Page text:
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Legislative Assembly for the ACT: 2001 Week 10 Hansard (28 August) . . Page.. 3440 ..

MS TUCKER: You might be clear. I am not going for you. You did not talk about this bit.

MR SPEAKER: Order! If you want to have a talk, go outside, please.

MS TUCKER: Mr Smyth, I am assuming that the government is committed to these particular injuries being covered.

Mr Smyth: Yes.

MS TUCKER: Right. As I understand it, Mr Berry came up with the idea that an actuarial assessment be done before so that we have an idea of the costs. In response to that concern, Mr Smyth-we are trying to work cooperatively-came up with a proposal for an actuarial assessment after the fact so that we have more understanding. But no-one is saying that they think these should be pulled out, so it is just a question of when the information is collected. I do not understand why it is so significant to collect it before, if everyone is totally committed to this. Why can we not just collect the information? I am happy for Mr Berry-I am sure we will give him leave if that is necessary-to put the other argument. But I do not understand why we have to have it now if everyone is committed to these injuries staying there, which for me is the most important issue.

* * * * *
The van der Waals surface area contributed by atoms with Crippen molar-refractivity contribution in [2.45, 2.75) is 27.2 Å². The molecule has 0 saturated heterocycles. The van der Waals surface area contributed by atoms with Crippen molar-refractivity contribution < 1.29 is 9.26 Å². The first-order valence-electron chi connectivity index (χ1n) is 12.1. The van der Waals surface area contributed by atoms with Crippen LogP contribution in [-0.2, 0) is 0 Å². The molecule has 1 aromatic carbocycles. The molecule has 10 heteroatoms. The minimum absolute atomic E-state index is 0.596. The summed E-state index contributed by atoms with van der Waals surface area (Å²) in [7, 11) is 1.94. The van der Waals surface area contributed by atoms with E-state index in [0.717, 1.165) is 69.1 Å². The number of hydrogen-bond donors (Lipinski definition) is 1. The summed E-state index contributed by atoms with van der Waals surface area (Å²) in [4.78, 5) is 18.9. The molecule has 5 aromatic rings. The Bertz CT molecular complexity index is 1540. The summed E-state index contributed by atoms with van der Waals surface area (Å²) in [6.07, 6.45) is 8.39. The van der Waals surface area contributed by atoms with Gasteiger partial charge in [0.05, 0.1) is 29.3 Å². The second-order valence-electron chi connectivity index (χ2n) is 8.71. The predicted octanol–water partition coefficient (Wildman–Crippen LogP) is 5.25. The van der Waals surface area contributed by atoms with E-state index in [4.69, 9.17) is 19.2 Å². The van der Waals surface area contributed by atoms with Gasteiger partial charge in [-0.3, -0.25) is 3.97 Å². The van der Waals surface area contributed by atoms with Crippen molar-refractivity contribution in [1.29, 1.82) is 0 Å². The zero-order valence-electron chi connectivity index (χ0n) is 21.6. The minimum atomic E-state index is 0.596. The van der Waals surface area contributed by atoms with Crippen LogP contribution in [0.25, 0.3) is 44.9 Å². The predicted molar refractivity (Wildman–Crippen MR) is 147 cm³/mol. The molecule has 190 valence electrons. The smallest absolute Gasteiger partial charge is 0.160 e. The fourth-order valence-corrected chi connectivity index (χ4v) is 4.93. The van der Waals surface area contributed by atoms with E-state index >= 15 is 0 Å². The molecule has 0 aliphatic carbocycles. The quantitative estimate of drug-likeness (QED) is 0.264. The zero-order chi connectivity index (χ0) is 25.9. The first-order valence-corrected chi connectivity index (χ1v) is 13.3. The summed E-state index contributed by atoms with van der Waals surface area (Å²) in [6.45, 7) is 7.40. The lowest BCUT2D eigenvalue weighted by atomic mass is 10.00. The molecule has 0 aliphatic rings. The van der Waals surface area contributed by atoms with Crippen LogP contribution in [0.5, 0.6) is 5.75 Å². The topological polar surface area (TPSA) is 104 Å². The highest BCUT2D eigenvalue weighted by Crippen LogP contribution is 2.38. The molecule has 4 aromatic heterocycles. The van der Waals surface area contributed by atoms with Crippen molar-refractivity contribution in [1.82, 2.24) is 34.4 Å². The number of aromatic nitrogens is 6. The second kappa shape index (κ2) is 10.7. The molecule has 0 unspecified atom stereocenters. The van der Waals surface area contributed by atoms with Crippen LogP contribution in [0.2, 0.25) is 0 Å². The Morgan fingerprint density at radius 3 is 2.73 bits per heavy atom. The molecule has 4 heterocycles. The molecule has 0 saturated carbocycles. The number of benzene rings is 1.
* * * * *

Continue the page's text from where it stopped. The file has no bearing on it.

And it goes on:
MR BERRY: I seek leave to clarify that.

Leave granted.

MR BERRY: The disallowable provisions, which go to those injuries which you referred to, Ms Tucker, default to inclusion, so if nobody moves to exclude them they are in. The actuarial assessment will assess their cost-they have not been assessed to this point-and members will make a decision about the inclusion of these injuries in the table of maims. There are still injuries in respect of which workers might pursue other legal recourse, say, at common law but they are not included in the table of maims.

Superficially, the government's move to include them in the table of maims is a very attractive proposition, but there has never been any assessment of the cost. What everybody wants to know is what the cost of these things will be. If it is reported back to the Assembly that the costs would be bearable, then I am sure nobody will move to exclude these injuries. If it is reported back to the Assembly that not only these costs but lots of other costs would be huge, then legislators here have a few things to worry about before 1 July.

When you come back into this place-those of you who are fortunate or unfortunate, as the case may be, to be re-elected-you will have a job in front of you: to assess the benefits for workers. A report in February will give you as much information as is available at the time. That is a sensible way forward. The starting point does not happen until July. It is not about the exclusion of these particular injuries. It is about finding out what the cost will be, no more than that.

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